Grand Old Emmy Party For 'Reagans,' 'Angels'
For drama, the lead actress nominees were last year's winner Edie Falco of "The Sopranos," Jennifer Garner of ABC's "Alias," Mariska Hargitay of NBC's "Law & Order: Special Victims Unit," Allison Janney of "The West Wing" and Amber Tamblyn of "Joan."
Last year's lead actor winner, James Gandolfini of "The Sopranos," faces competition this year from Anthony LaPaglia of CBS's "Without a Trace," Martin Sheen of "The West Wing," James Spader of ABC's canceled "The Practice" and Kiefer Sutherland of Fox's "24."
Joining "The Reagans" in the TV movie competition are "And Starring Pancho Villa as Himself," "Something the Lord Made," "Ike: Countdown to D-Day" and "The Lion in Winter."
Competing with "Angels in America" for best miniseries are "American Family: Journey of Dreams," "Horatio Hornblower," "Prime Suspect 6: The Last Witness" and "Traffic: The Miniseries."
And on Sept. 19, America will find out whether the Donald's NBC reality series "The Apprentice" will dethrone CBS's "Amazing Race," which last year was named best reality series. Or whether academy members will instead determine NBC's "Last Comic Standing," CBS's "Survivor" or Fox's "American Idol" to be the best of the unscripted bunch.
Mike "the Little Pirate" Darnell literally came out swinging this afternoon in response to charges he has pirated reality series from other broadcast networks.
"I found out the other day Jeff Zucker is my daddy -- you know, you can't choose your parents," the Fox reality programming guru said after making his Loretta Young entrance at Summer TV Press Tour 2004, bouncing around the stage in black satin boxing shorts, red boxing gloves and a silver robe with his fighting name printed on the back.
Five days earlier, NBC Universal Television Group President Zucker had accused Darnell of stealing NBC's reality boxing series concept, and he also told critics that Darnell was developing a reality series called "Who's My Daddy," in which a young woman tries to figure out which of a group of men is her real father.
"They're scared -- they know we're going to beat them," Darnell told the surprised crowd of critics who have now been holed up in the bowels of the Westin Century Plaza Hotel in West Los Angeles for a solid week.
Earlier in the day, Fox Entertainment President Gail Berman said NBC concocted the piracy charges to distract critics from asking questions about how NBC finished the television season just one-tenth of a rating point ahead of Fox among young viewers.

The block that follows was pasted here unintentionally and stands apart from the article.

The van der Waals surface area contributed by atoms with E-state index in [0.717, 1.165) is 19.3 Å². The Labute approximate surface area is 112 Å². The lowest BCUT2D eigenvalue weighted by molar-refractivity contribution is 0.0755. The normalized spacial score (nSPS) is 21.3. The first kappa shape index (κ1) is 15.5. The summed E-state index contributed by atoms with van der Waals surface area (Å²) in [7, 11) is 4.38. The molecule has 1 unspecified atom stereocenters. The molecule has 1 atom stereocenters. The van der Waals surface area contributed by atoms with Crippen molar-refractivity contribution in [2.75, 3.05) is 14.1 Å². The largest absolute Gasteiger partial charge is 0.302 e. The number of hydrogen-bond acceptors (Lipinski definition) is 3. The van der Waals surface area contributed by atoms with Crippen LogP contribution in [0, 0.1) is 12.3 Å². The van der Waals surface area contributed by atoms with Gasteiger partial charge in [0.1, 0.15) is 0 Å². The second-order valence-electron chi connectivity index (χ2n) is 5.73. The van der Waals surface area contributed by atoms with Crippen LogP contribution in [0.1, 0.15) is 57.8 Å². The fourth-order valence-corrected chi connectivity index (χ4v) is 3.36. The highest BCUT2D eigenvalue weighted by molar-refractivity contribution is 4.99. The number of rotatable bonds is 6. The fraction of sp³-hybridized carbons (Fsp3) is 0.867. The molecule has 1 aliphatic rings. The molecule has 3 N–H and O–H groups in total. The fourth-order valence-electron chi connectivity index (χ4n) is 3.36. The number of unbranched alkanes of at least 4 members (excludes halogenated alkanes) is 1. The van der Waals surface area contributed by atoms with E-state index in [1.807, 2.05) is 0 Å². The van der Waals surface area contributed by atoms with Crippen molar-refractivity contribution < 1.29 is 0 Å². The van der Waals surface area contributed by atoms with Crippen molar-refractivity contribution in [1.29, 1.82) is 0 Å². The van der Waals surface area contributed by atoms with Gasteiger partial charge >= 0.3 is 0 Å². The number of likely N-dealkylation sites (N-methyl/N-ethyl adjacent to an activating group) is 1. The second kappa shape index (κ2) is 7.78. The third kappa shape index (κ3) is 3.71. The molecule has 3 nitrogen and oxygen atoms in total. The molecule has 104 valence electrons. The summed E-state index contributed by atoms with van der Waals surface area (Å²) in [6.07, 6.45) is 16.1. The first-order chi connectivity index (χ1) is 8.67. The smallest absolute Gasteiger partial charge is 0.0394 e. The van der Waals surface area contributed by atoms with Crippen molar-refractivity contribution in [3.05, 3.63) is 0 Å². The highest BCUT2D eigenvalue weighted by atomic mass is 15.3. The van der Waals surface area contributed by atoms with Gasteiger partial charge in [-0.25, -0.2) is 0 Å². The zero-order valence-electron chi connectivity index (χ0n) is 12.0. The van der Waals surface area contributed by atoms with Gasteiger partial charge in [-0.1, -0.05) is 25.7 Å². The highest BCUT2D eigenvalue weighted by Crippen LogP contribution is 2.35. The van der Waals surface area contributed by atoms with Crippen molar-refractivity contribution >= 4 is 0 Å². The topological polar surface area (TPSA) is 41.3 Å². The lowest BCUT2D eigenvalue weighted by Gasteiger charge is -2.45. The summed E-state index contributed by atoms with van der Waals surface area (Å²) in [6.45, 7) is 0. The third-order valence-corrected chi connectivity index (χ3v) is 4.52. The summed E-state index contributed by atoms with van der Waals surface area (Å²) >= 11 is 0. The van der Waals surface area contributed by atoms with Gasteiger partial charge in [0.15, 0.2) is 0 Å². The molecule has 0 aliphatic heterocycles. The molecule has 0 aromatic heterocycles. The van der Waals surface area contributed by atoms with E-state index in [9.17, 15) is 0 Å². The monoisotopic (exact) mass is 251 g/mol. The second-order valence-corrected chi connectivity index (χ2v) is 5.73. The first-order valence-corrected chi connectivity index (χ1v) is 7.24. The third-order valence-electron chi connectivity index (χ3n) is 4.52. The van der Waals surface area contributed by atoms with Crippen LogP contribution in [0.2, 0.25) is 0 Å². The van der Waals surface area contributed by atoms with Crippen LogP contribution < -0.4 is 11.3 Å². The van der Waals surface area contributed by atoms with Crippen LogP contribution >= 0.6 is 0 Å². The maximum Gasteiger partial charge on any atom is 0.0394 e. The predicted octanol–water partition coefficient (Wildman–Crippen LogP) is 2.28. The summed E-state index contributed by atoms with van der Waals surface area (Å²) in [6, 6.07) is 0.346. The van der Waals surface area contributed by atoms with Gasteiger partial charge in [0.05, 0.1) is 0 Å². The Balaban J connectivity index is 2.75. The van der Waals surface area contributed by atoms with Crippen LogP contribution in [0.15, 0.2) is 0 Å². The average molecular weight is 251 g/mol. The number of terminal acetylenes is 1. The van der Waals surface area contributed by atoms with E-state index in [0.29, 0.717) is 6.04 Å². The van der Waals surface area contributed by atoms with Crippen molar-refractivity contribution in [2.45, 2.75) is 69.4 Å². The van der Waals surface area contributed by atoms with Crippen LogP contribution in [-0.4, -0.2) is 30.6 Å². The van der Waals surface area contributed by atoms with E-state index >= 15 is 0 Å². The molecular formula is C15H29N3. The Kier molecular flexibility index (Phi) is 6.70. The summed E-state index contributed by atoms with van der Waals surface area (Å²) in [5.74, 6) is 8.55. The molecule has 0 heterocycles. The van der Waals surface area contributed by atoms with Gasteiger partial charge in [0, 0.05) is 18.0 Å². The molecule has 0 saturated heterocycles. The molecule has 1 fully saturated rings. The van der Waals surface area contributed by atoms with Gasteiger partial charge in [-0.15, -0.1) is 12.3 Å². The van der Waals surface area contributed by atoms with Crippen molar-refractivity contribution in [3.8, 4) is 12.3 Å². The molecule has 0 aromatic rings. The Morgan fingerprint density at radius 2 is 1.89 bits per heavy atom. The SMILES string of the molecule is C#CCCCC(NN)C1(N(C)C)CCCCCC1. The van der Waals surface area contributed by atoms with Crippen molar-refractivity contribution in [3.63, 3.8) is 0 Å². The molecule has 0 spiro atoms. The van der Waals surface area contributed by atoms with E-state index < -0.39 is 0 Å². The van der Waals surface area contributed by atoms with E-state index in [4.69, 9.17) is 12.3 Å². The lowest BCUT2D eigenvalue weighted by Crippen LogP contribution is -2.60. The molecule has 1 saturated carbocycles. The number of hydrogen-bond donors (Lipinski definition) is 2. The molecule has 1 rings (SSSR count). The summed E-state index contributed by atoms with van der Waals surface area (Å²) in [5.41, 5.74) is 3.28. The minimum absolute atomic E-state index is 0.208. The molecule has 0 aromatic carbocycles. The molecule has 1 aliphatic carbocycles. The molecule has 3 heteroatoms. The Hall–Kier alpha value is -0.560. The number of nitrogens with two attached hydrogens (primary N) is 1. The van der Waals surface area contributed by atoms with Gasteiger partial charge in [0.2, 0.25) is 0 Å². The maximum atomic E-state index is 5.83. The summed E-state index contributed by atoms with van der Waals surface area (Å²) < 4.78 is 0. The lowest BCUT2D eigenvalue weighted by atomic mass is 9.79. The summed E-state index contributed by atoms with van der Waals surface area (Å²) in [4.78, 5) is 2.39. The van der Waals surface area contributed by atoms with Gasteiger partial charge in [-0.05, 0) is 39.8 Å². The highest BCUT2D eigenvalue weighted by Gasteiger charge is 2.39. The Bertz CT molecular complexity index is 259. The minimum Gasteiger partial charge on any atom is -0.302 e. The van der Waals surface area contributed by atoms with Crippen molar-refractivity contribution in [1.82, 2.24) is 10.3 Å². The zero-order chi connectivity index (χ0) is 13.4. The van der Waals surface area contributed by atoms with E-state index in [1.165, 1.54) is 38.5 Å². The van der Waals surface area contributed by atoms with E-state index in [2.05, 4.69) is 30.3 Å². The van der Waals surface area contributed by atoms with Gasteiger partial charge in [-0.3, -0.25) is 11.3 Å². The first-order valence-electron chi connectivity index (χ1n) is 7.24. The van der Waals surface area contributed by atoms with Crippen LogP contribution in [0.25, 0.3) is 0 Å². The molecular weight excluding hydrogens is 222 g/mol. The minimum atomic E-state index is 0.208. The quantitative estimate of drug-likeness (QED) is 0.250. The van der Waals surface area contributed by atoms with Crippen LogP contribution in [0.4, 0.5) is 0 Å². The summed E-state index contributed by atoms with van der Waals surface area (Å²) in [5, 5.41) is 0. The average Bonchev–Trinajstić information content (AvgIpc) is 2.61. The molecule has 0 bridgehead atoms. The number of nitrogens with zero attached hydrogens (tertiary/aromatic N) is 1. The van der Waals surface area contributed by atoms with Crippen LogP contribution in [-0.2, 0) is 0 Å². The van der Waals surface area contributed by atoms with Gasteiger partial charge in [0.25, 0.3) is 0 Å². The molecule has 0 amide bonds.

"We believe the fact that our competitors are generating this controversy is directly related to the fact that we are closer to Number 1 than ever and closer than our rivals would have ever thought possible," Berman said.
"There's no need to defend ourselves. The baseless allegations of theft and extortion are outrageous and unacceptable."
Television is inherently a business of overly precise tribute, she explained.
"There are two boxing shows," she acknowledged, adding: "There were three Amy Fisher movies; there were two Diana movies. This is the way the business works. There's nothing new about it."
Although a script is a "copyrightable entity," a TV show idea is not, she noted.
"Just like scripted programming, the unscripted world has reached a point where multiple projects with similar themes are being pitched simultaneously. . . . In the creative world, ideas must be fluid, and no one can claim sole ownership of an entire arena."
Two days after Zucker appeared before TV critics, ABC Entertainment President Steve McPherson accused Fox of lifting its concept for its fall reality series "Wife Swap." Fox's "Trading Spouses: Meet Your New Mommy" is scheduled to open before ABC's series, which was announced last fall.
Joining Darnell onstage, reality series producer Arthur Smith, whose credits include Fox's plastic surgery beauty pageant series, "The Swan," said such "spontaneous combustion" happens all the time in the world of unscripted TV series. "We're all influenced by the same things," he said.
Both Berman and Darnell said the only reason Fox's mom-swap series is debuting before ABC's wife-swap show is because ABC's show, which was originally slated to debut last spring, got put off twice. As for the boxing series, Berman told critics that Fox was among the networks that made a bid for Mark Burnett's "The Contender" before it was sold to NBC, after which Fox bought one of five other boxing series pitches, from reality production company Endemol.
When one critic asked Berman about Zucker's comment that Fox "used to be innovators and now they're imitators," she shot back, "That's coming to you from the instigator."
© 2004 The Washington Post Company